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A Viking Send-Off

When a Viking king would shuffle off his mortal coil and ascend to whatever afterlife awaits great warriors, his men would give him such a grand send-off, there would be drinking, tributes of food and valuables, a funeral pyre, and sometimes even a maiden would be sacrificed. Because hey, the old bastard probably did great things in his life and contributed much to the well-being of the clan, so why not honor him the way a king should be honored? On Friday night, after his UFC 141 bout against Dutch superhero Alistair Overeem ended in the kind of one-sided beatdown usually only seen on World Star Hiphop, former UFC champ Brock Lesnar announced his retirement from MMA competition. His career in the sport spanned all of eight fights, three of which ended in unequivocal defeat, and it took a gutsy title defense against Shane Carwin to quell questions of how the former WWE star had even deserved a title shot in the first place. But at the end of the day, Lesnar did wonders in helping our little “MMA clan” grow, and for that, the Viking king of the heavyweight division deserves loads of respect.

I’ll admit, when he first stepped into the Octagon to face Frank Mir at UFC 81, after a whopping one MMA fight, I thought Lesnar was being brought in as a gimmick. He was an ex-pro wrestler with a boatload of fans, after all, and if he got crushed in the cage, so what? That would just reinforce to the world what we already knew, that pro wrestling was fake and MMA was real and never the twain should meet. The perceived downside, however, was that if Lesnar was ultimately successful, well, damn would that cheapen our “real” sport.

Thankfully, Mir dispatched Lesnar in a minute and a half, and the precious sanctity of our combative endeavor remained intact. For a while, at least. Then Lesnar came back, defeated Heath Herring, TKO’d an aging Randy Couture for the belt (if you recall, the heavyweight was in a sad state of flux at the time, so why not give Lesnar a shot at the title?), and when the grappling behemoth rematched Mir, he crushed him.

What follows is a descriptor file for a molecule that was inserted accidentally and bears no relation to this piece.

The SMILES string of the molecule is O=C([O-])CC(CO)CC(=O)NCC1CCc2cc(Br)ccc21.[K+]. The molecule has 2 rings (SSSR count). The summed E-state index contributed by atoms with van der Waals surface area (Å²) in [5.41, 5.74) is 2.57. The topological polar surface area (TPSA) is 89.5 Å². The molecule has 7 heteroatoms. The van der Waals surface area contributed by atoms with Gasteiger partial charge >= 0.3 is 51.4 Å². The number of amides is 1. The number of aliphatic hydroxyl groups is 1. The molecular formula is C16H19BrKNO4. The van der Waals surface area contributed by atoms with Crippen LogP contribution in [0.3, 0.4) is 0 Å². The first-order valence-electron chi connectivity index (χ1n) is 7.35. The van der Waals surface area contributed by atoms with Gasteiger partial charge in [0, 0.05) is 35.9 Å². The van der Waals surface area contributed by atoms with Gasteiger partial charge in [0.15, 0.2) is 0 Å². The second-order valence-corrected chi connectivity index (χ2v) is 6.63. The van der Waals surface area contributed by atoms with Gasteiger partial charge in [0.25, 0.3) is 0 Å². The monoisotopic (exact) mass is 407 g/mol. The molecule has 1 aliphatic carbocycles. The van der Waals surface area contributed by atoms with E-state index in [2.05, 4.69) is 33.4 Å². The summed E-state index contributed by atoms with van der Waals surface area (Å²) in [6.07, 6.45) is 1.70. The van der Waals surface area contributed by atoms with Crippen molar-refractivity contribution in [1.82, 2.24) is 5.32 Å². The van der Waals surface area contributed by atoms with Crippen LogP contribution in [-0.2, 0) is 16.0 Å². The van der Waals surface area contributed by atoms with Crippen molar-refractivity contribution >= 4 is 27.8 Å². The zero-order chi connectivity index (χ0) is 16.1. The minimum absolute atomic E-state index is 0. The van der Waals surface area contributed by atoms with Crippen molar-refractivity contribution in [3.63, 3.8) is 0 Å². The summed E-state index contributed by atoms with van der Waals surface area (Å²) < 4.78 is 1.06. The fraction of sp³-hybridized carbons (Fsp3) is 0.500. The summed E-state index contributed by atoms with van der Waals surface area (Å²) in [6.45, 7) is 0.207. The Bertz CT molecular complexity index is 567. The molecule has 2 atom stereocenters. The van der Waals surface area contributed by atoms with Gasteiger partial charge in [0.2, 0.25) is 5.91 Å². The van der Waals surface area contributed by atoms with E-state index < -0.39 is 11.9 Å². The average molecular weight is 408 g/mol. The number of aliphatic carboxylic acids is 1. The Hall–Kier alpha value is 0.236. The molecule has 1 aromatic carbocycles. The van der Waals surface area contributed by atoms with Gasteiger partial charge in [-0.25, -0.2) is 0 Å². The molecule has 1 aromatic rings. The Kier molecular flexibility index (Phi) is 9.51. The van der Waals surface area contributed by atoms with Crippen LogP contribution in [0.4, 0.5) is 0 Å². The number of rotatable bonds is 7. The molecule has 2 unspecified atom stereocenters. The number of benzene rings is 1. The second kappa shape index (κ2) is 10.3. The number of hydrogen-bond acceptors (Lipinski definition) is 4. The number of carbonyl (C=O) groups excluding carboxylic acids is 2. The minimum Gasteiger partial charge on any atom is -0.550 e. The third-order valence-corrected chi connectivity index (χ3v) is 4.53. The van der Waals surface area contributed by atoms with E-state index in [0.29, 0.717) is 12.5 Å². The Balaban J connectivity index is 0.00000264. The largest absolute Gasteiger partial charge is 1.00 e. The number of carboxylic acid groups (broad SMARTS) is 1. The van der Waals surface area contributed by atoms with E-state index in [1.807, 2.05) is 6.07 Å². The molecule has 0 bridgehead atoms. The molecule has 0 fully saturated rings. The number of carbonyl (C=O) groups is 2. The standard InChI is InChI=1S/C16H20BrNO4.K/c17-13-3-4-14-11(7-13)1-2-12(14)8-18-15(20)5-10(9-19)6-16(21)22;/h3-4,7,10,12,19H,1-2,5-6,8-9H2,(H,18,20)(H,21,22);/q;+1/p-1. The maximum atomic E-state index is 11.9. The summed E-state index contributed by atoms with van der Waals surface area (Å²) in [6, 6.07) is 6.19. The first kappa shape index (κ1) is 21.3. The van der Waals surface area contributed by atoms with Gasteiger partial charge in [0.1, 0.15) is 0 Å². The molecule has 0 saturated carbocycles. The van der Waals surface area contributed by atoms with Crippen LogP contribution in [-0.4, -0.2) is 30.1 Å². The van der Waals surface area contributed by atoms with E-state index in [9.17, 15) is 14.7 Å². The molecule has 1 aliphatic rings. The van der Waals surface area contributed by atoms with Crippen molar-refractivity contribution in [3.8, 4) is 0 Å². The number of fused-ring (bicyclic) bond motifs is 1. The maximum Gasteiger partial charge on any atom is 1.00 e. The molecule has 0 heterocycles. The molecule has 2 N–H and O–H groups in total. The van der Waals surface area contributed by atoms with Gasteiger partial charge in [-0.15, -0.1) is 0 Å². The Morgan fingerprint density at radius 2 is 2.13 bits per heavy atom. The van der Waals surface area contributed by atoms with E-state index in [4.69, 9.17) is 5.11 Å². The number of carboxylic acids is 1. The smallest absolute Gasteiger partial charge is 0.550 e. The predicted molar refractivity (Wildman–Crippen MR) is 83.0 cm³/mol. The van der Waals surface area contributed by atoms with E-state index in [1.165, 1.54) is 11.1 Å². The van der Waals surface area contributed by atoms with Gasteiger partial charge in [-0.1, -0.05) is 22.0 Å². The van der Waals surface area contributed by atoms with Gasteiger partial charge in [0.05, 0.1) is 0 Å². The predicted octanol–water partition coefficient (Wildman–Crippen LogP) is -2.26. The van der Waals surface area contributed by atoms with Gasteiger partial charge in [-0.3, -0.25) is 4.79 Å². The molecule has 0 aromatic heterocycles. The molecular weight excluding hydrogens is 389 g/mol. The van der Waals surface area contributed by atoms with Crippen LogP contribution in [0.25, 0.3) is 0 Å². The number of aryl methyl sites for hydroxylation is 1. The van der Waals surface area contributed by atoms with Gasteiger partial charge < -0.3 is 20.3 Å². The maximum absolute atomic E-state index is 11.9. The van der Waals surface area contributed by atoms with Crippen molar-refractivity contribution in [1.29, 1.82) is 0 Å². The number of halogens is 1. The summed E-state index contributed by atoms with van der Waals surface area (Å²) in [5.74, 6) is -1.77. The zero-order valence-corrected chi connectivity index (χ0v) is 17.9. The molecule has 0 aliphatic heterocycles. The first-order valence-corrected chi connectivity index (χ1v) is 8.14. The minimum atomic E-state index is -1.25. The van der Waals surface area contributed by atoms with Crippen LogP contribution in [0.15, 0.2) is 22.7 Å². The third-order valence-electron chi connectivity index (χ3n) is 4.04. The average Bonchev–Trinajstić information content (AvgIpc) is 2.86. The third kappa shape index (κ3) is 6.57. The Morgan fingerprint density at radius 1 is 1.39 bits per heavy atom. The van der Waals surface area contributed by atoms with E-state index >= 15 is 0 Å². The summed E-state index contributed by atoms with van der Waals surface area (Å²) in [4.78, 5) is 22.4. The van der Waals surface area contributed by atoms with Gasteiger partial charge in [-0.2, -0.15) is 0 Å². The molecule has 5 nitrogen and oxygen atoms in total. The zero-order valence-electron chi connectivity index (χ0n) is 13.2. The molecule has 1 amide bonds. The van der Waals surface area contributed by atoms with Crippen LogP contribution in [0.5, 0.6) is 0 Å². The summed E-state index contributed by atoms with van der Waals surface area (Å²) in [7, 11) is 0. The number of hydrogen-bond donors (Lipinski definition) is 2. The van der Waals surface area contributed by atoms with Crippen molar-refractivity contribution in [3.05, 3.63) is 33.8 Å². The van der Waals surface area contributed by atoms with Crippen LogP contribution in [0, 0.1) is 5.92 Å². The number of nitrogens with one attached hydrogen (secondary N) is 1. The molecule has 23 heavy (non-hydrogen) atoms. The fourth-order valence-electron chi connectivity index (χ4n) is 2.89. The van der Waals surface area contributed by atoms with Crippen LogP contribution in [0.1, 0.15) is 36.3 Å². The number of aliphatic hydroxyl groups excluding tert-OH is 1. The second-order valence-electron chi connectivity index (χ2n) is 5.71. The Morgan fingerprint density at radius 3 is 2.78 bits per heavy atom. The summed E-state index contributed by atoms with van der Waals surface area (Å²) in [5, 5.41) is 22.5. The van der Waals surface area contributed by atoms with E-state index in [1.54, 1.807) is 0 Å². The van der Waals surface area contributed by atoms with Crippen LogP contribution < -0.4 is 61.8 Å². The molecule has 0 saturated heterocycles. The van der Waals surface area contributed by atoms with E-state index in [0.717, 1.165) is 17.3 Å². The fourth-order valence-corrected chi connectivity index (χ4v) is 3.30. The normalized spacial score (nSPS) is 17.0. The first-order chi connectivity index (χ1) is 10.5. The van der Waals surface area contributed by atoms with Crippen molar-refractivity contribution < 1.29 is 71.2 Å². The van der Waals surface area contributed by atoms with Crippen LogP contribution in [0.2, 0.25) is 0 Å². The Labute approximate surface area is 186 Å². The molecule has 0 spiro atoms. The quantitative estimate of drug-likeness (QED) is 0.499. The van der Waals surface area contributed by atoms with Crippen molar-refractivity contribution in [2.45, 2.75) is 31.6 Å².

I remained a naysayer, an ardent apostate of the Cult of Brock. What I couldn’t ignore, though, was how much every yahoo in the locker room at my gym – the New York Sports Club, where yuppies and other non-MMAers go to lift weights – talked about Lesnar before and after his fights. If ever there was empirical evidence that the man was reaching the masses and making them discuss a sport they’d otherwise never even know about, this was it. Average Joes who couldn’t tell a rear naked choke from an armbar were suddenly giving a crap if Lesnar could remain the champ. For Zuffa, it was all there in the monster pay-per-view sales Lesnar drove, but for me, it was the overheard chatter from Joe Q. Public.

God bless Lesnar for withstanding Carwin’s best and pulling off the win, because suddenly there were no more questions – in my mind at least – that the man was worthy of the crown. He was no longer some WWE refugee at that point, he was a legitimate mixed martial artist and badass mofo.

You could blame his subsequent losses to Cain Velasquez and Overeem on any number of things, but it’s impossible to ignore the role his life-threatening diverticulitis has played, and Lesnar would know better than any of us if his expiration date has passed. Regardless, forever more, whatever his future endeavors, Lesnar will be that skilled MMAer and badass mofo who rose to the top and defended his belt under the most adverse of circumstances possible.

A true Viking king if ever there was one.

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